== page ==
VIDEO: Building an ‘AI supercomputer from the ground up’
With the Copilot artificial intelligence (AI) assistant feature being made generally available in Microsoft 365 this week, ITWeb discussed some of the prominent issues around artificial intelligence (AI) and skills on the sidelines of the recent Microsoft ‘AI: A new era’ event.
ITWeb spoke to Mark Chaban, CTO for Central and Eastern Europe, Middle East and Africa; and Lillian Barnard, president, Microsoft Africa.
“Every Windows 11 user will be able to have access to a Copilot-like experience on their device, so it will be easier to just chat with it using conversational AI,” said Chaban.
Generative AI hit the mainstream this year, thanks to ChatGPT’s widescale adoption. ChatGPT was developed by OpenAI, an organisation that Microsoft partnered with in 2016. This partnership resulted in Microsoft developing specific computing infrastructure to cater to the needs of large language models (LLMs) used to support generative AI.
Chaban said: “Working with OpenAI helped us re-engineer the infrastructure, from the ground up, to suit the needs of large language models.
“Going back to 2019, the early days of ChatGPT, the strong partnership with OpenAI allowed us to partner with them to take it to the masses, and knowing what we’d need in the future allowed us to build our AI supercomputer, so it was not only how to build it, but how to scale it so everyone can have access to it.
“I feel like we built an AI supercomputer from the ground up, and we are the first [AI supercomputer] and the fifth largest supercomputer, and we’ve done that with an understanding of what we’re solving for and the future, from sustainability and scalability efforts and democratisation efforts and so everyone can have access to this technology.”
Chaban detailed this meant the components − such as switches, networking and GPU configurations − were all built in specifically-designed ways to be scaled for billions and trillions of parameters used in large language models.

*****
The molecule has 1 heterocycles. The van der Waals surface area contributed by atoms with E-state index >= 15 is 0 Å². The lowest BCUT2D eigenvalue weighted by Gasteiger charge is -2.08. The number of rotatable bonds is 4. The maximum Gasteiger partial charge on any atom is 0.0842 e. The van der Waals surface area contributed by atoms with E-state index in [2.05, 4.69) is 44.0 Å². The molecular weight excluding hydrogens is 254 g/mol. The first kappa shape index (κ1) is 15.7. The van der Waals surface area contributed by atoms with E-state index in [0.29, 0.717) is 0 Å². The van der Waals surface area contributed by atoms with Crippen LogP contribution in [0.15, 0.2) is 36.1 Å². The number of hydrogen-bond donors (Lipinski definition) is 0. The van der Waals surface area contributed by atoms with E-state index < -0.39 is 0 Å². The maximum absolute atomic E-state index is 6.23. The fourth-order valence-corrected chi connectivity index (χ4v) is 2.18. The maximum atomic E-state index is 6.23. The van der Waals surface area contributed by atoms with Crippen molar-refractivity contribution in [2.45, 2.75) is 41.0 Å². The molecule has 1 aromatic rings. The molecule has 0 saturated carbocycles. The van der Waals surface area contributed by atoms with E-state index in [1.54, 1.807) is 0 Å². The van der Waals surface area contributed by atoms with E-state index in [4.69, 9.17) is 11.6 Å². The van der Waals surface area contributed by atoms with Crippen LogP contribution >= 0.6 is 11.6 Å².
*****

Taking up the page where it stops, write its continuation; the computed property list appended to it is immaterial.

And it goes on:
Asked if we would see a regionalised AI supercomputer in Africa in the future, Chaban said: “In January this year, when we launched OpenAI-as-a-Service on Azure, we launched it in our data centres worldwide, with South Africa [included].
“We have many regions worldwide; not all of them have the full GPU capability, South Africa does. Customers have the ability, not only for them to run LLMs, whether it’s hundreds of billions of parameters, whether it’s OpenAI, ours – the Mega Turin model, or trillion parameter models, they have the ability to run those in South Africa using our GPUs.”
On plans for hyperscale data centre rollouts in key African markets, Barnard said bringing the different regions of the continent together under one team meant best practices could be shared and solutions launched faster.
While Barnard declined to give details of any specific plans, she spoke of listening to customer feedback in certain markets, including a recent visit to Nigeria. “We will continue to prioritise digital infrastructure, not just in South Africa, but also beyond.”
With skills centres already in Nigeria, Kenya and Egypt, what are the expansion plans for training in South Africa? Barnard said South Africa is a “focus for us” and with data centres in the country “there’s an opportunity to do something different here”.
Barnard also spoke of the 300 000 opportunities for AI skills development as part of government’s Youth Employment Service programme.